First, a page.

The Lakers will work out free-agent center Meyers Leonard on Friday.
Normally, a sub-.500 team working out a free agent who hasn’t played in over two years wouldn’t cause much of a reaction. But Leonard’s circumstances — and the manner in it was first reported by The Athletic’s Shams Charania — warrants a closer look.
Even if the Lakers don’t sign Leonard, this is about far more than a desperate team searching for on-court answers. Character concerns, free agency implications, off-the-court drama and yes, on-the-court issues all play a role.
Let’s break it all down.
What did Meyers Leonard say?
Leonard hasn’t played since January 2021. Contrary to the first reason tweeted by Charania — ongoing injury complications — his absence has little to do with a shoulder or ankle injury.
After playing just three games in 2020-21 for the Heat, Leonard underwent season-ending shoulder and ankle surgeries. He has not played since Jan. 9, 2021.
In March 2021, while streaming “Call of Duty: Warzone” on Twitch, Leonard used an anti-Semitic racial slur. The video clip went viral and the public backlash was immediate. Heat owner Micky Arison, who is Jewish, forcefully condemned Leonard with a public statement on behalf of the franchise.
“The Miami Heat vehemently condemns the use of any form of hate speech,” the team said. “The words used by Meyers Leonard were wrong, and we will not tolerate hateful language from anyone associated with our franchise. To hear it from a Miami Heat player is especially disappointing and hurtful to all those who work here, as well as the larger South Florida, Miami Heat and NBA communities.”
Two days later, Meyers was fined $50,000 — the maximum allowed — and suspended indefinitely from the team.
Within a week, Miami traded Leonard to the Thunder who waived him a week later. No team has signed Leonard since.
Did Meyers Leonard apologize?
Leonard apologized almost immediately. He posted a statement on Instagram.
Beyond an apology, within one month Leonard met with local Jewish community leaders, took part in an online session with Jewish students from the University of Miami, immersed himself in Jewish culture and spoke at an Anti-Defamation League conference the following summer. His actions in South Florida, organized after connecting with a local rabbi, included dinner with Holocaust survivors and a community service event distributing meals to Jewish families in Miami.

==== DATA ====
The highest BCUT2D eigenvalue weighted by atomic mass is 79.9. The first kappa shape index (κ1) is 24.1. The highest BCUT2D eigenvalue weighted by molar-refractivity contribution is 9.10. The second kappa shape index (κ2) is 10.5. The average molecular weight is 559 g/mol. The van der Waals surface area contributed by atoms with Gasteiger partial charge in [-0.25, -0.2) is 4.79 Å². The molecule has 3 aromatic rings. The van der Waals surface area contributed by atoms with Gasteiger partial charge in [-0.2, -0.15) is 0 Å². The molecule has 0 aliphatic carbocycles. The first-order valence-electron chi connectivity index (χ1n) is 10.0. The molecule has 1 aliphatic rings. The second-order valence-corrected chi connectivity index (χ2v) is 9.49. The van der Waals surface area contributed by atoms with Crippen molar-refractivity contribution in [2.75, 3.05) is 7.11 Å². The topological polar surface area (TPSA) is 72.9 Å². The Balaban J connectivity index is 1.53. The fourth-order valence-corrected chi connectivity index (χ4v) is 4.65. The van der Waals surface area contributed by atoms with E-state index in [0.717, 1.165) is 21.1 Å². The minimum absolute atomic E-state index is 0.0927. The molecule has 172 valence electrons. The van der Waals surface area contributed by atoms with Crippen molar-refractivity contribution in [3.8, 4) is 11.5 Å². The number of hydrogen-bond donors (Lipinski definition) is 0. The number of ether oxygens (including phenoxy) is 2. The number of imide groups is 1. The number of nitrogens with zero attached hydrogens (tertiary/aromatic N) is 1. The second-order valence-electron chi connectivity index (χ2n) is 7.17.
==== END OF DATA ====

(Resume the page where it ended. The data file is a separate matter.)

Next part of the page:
Those are just several of the steps Leonard took publicly and privately in the months after he uttered his anti-Semitic slur on Twitch.
While it is completely unrelated and unfair to make an apples-to-apples comparison, Leonard’s workout and potential return coming barely two months after the Kyrie Irving controversy can’t be ignored.
In November, Irving promoted an anti-Semitic film to his millions of followers on social media. Irving was suspended for eight games before returning after the completion of a six-step reinstatement process laid out by the Nets.
Leonard’s swift public actions, genuine remorse and lengthy time away from the NBA sharply contrast with the manner in which Irving’s situation unfolded.
Meyers Leonard stats
The Lakers have been desperately searching for size and shooting, two boxes that Leonard certainly checks.
The 7-1 center, who turns 31 in February, is a career 39 percent shooter from beyond the arc, including 43 percent over his last four seasons. Of the 27 players 7 feet or taller who have ever attempted at least 200 3-pointers, Leonard’s shooting percentage ranks first, according to Stathead.
He has career averages of 5.6 points, 3.9 rebounds and 0.3 blocks per game while averaging 16.0 minutes per game in nine seasons.
Lakers centers and depth chart
The Lakers remain one of the NBA’s thinnest teams in the frontcourt, especially while awaiting the return of Anthony Davis.
Right now, the Lakers’ only healthy bigs are Thomas Bryant, Damian Jones and Wenyan Gabriel. While Bryant has played well in an expanded role, averaging 16.9 points and 10.5 rebounds as a starter over his last 13 games, they could certainly use more pop.
Devoid of reliable 3-point shooters on the roster, the Lakers rank 29th in the NBA in made 3s per game and 24th in 3-point field goal percentage.